Engineers from Applied Design Corporation in Colorado test the delivery of aerial bait cartridges from a helicopter. Photo by USDA.
John Eisemann spends much of his time on the phone or in meetings talking to USDA National Wildlife Research Center (NWRC, Center) partners and stakeholders. As the Technology Transfer Program Manager for the Center, John works with private companies, international groups, and non-governmental organizations to encourage the development and licensing of new wildlife damage management products.
The Federal Technology Transfer Act of 1986 changed how Federal Government research and development entities, like NWRC, do business. The Act allows Federal laboratories and industry to form commercial partnerships that enhance the development of new technologies and move them to the marketplace to meet public and consumer needs. Read more »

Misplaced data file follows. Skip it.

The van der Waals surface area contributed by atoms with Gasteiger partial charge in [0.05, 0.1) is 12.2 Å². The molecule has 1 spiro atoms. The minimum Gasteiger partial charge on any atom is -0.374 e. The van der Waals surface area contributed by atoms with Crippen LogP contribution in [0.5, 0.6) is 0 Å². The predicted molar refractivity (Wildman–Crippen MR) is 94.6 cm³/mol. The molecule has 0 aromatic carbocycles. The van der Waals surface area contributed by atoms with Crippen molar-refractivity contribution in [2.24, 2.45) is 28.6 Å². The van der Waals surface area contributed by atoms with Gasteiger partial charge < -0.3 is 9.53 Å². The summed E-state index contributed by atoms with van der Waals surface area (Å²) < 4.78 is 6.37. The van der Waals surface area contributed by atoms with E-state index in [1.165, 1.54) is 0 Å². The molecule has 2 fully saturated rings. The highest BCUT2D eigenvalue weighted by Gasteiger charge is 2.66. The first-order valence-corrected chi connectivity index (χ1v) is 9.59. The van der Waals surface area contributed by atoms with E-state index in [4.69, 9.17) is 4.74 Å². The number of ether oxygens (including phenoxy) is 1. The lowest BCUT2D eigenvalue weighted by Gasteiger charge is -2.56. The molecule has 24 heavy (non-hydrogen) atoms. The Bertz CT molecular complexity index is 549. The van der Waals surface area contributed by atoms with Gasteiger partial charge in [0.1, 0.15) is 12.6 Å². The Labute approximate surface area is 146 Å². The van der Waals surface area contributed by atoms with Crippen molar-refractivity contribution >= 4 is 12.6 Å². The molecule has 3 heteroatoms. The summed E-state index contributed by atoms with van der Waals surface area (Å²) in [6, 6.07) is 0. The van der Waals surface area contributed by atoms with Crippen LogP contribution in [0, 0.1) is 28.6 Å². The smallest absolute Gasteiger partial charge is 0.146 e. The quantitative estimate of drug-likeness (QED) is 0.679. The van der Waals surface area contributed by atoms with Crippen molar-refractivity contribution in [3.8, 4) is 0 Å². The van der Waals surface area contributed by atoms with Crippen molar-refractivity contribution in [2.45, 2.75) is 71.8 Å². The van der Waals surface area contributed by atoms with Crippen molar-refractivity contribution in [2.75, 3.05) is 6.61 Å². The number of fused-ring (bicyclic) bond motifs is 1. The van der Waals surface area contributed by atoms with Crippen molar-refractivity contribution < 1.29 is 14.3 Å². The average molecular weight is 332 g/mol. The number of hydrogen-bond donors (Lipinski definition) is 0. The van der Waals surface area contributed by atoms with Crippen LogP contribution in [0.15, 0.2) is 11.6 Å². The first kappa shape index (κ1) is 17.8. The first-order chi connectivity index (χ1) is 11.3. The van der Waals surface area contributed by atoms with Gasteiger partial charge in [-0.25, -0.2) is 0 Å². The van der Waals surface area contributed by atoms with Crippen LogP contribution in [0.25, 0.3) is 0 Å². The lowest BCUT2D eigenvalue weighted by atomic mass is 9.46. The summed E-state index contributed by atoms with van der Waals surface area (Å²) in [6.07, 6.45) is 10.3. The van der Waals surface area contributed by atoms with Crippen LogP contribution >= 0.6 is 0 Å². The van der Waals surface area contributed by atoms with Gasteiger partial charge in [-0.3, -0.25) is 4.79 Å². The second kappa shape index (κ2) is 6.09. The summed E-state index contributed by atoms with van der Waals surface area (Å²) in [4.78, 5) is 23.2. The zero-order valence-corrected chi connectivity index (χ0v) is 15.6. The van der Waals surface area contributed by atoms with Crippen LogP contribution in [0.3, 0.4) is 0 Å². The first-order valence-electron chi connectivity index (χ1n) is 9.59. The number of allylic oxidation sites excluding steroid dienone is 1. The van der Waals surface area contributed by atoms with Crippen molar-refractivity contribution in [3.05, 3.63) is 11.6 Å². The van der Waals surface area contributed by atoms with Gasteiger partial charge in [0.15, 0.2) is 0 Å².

Today I had a press call with our USDA partner, Dr. Alicia Fry from CDC and Dr. David Swayne of USDA’s Southeast Poultry Research Lab to help get out some important information about the avian influenza event currently occurring in the United States.
Since December 2014, USDA has confirmed cases of highly pathogenic avian influenza (HPAI) H5 in the Pacific, Central and Mississippi Flyways (migratory paths for birds). The disease has been found in wild birds, as well as in some backyard and commercial poultry flocks. Read more »